The death toll from the Ebola virus in West Africa continues to climb. With two Americans infected with the disease coming back to the U.S. for treatment, health officials are trying to calm fears that an outbreak could happen here.
Dr. Bruce MacLeod, president of the Pennsylvania Medical Society and physician with the Allegheny Health Network, said Ebola is a virus which attacks the vascular system and makes blood vessels “leaky,” which leads to hemorrhaging. MacLeod said the virus tends to thrive in impoverished regions of Africa due to poor sanitation in everyday life and in hospitals.
MacLeod said that at this point, there is no chance for an outbreak of Ebola in the U.S.
“There’s never been a case of Ebola outside Africa," he said. "So while, folks are concerned about it, Ebola is transferred by human secretions … It’s not as communicable as say, influenza, where you can sneeze or get the cold. When we have had outbreaks of influenza, those are much more communicable than the Ebola virus.”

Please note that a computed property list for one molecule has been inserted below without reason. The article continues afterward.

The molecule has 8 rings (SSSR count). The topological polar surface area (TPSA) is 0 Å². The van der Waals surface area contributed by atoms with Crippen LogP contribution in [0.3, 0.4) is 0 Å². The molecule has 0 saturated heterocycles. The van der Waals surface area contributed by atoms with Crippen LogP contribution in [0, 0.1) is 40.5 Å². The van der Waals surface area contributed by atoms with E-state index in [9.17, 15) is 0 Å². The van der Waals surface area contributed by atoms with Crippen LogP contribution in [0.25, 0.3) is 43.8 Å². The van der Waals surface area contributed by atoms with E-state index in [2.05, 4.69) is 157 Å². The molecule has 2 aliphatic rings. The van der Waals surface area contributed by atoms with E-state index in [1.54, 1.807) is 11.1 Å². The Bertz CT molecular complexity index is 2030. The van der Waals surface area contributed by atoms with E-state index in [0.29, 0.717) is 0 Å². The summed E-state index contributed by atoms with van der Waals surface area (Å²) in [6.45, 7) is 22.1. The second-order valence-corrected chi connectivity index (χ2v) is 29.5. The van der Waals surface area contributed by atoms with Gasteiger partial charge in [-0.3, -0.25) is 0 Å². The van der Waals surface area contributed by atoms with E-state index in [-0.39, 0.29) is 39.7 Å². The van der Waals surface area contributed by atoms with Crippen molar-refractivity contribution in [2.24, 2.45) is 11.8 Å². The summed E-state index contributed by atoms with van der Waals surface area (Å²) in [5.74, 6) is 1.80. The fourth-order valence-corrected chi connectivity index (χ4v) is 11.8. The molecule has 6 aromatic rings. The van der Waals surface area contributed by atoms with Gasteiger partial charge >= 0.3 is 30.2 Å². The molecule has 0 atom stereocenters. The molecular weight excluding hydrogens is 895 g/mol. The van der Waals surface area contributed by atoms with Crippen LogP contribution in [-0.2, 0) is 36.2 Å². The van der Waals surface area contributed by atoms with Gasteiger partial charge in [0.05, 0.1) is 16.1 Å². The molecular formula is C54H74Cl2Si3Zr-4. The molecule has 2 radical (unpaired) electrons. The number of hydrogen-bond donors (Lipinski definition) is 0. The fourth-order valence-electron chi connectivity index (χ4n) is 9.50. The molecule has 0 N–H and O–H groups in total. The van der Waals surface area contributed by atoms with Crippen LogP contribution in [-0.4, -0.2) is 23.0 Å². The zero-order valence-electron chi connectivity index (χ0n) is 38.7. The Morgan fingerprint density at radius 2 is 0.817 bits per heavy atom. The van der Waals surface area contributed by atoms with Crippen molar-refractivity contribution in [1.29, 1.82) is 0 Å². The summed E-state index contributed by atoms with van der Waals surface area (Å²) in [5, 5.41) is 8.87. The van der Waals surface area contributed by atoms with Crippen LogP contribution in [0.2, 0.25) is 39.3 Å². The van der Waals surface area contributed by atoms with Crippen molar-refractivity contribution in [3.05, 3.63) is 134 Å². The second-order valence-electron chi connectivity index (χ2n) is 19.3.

MacLeod does not believe the recent return of American doctors infected with the Ebola virus poses a threat to the U.S. The doctors were transported to a hospital in Georgia this week.
“The chance of it being transmitted to the rest of the country, even to other patients or staff members at Grady Hospital in Atlanta is extremely low, and the idea of it being a pandemic is highly, highly unlikely.”